Friday, July 31, 2009

New Plant Extinction Prevention (PEP) Poster

In order to promote understanding of rare, threatened and endangered plants in Hawaii, DOFAW outreach staff recently created a rare plant poster for the Plant Extinction Prevention (PEP) Program.

The Plant Extinction Prevention (PEP) Program’s mission is to protect Hawaii’s rarest native plants from extinction. PEP is committed to reverse the trend toward extinction by managing wild plants, collecting seeds and establishing new populations. PEP focuses on species that have fewer than 50 plants remaining, collaborating with conservation partners who have a shared interest in preserving Hawaii’s unique biodiversity.

If you'd like a copy of the poster, please leave a comment below. Supplies are limited.

Monday, July 27, 2009

Native Species of the Week - Hawaiian Stilt; Ae'o

Hawaiian name: Āe'o
English name: Hawaiian Stilt
Scientific name: Himantopus mexicanus knudseni

A stilt with a chick.
Photo: DOFAW

The Hawaiian Stilt is an endangered and endemic bird that lives in Hawaii. In fact, it lives only in Hawaii. Species endemic to Hawai'i are found nowhere else on earth. This is their only home.
What a great reason to protect these special plants and animals!
The Hawaiian stilt is a subspecies of the Black-necked Stilt of the Americas. But the two birds look almost identical. Here is the Hawaiian Stilt:

Himantopus mexicanus knudseni
Photo: C. Tucker

And here is the Black-Necked Stilt:

Himantopus himantopus mexicanus
Photo: DOFAW 

The stilt is a waterbird that enjoys hanging around wetlands like marshes and ponds. Stilts have loooong pink legs.
In fact, they have the second-longest legs in proportion to their bodies of any bird, exceeded only by flamingos. They prefer water that is shallow, under 24 cm or 9 in. deep. It likes to keep its body out of the water and dip down and pick little critters out of the mud.

Hawaiian Stilt dipping into the mud for a snack.
Photo: C. Tucker

The stilt is black and white, and has a long thin beak, perfect for pinching the worms, fish, crustaceans and insects that it loves to eat. The stilt moves between two different habitats each day, one is for foraging and eating, the other is for breeding and nesting.

To find out more about the Āe'o, visit the bird's fact sheet on the Hawaii Comprehensive Wildlife Conservation Strategy webpage.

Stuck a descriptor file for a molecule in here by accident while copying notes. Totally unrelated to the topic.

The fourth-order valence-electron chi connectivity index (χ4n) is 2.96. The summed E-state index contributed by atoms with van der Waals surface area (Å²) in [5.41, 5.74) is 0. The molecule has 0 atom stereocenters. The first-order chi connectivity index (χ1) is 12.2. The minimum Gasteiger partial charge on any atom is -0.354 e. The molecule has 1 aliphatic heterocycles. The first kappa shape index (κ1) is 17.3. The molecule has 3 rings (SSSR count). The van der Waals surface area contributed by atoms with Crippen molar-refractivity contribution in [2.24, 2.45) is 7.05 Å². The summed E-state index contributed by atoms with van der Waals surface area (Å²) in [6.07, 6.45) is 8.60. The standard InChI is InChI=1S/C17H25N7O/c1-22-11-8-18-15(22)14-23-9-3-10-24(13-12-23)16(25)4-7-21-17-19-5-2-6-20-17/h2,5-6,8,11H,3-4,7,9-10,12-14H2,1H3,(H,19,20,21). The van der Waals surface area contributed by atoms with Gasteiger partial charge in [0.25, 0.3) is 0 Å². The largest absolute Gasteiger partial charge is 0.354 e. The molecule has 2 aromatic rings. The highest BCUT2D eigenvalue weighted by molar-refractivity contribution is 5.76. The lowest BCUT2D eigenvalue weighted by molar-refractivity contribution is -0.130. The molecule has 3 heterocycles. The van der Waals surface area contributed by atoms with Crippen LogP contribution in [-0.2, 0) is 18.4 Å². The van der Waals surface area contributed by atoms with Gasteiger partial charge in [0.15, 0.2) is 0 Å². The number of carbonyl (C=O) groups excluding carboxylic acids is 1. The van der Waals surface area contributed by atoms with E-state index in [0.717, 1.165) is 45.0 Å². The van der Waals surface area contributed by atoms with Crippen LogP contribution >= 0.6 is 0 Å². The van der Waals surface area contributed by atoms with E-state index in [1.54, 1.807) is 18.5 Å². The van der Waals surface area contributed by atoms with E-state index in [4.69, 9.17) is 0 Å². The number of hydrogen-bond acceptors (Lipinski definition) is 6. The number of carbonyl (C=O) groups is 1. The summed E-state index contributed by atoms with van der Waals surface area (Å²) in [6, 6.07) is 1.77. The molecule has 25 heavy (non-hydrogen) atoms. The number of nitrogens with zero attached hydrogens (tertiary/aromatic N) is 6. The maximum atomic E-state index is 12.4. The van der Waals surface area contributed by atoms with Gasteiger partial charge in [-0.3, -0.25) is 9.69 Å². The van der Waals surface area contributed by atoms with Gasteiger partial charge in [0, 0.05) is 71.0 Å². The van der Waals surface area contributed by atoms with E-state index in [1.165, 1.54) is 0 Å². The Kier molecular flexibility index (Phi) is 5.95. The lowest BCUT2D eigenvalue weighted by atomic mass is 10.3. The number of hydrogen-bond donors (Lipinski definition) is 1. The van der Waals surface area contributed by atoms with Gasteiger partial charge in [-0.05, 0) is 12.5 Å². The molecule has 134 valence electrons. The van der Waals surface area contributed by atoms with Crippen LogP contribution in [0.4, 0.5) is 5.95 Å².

Monday, July 13, 2009

The 7th Annual Ulupo Heiau Hoike Festival

On Saturday, July 11th 2009, Division of Forestry and Wildlife outreach staff participated in the 7th Annual Ulupo Heiau Hoike Festival.

In the morning, before the event began.

The heiau in the foreground; it is one of the largest on Oahu.

This heiau is on the way to Kailua, above Kawainui marsh, an area managed by DOFAW.

The arrival of the hula halau.

The ceremony and protocol for beginning the day and celebrating this heiau.

All around the grounds there were places to learn how to pound poi, make kapa cloth and paint it using traditional techniques, learn about native plants and their uses, and many more educational opportunities. 

They even had an imu, where they roast pig underground to make Kalua pork.

Working on the imu.

Festival participants could learn how to make a ti leaf lei, and also how to string a flower lei from an auntie named Ethel. She tried to teach me how to make a rose out of a ti leaf too, but after a few attempts, she just gave me one of the six that she made while I was struggling and told me (while laughing) to "go home and practice."

Crown flower and bouganvillia lei and ti leaf lei.

 These are the gourds that are dried and carved to make Ipu, an instrument used in hula. These range in size from a little over a foot tall to the size of a big pear. The brown ones are already hollow and hard, the white and green ones are fresher...

The keiki performed a hula (with a little help)

It was definitely a successful day with lots of visitors, delicious food, fun crafts, educational booths and lovely music and beautiful dance.

All photos: C. Tucker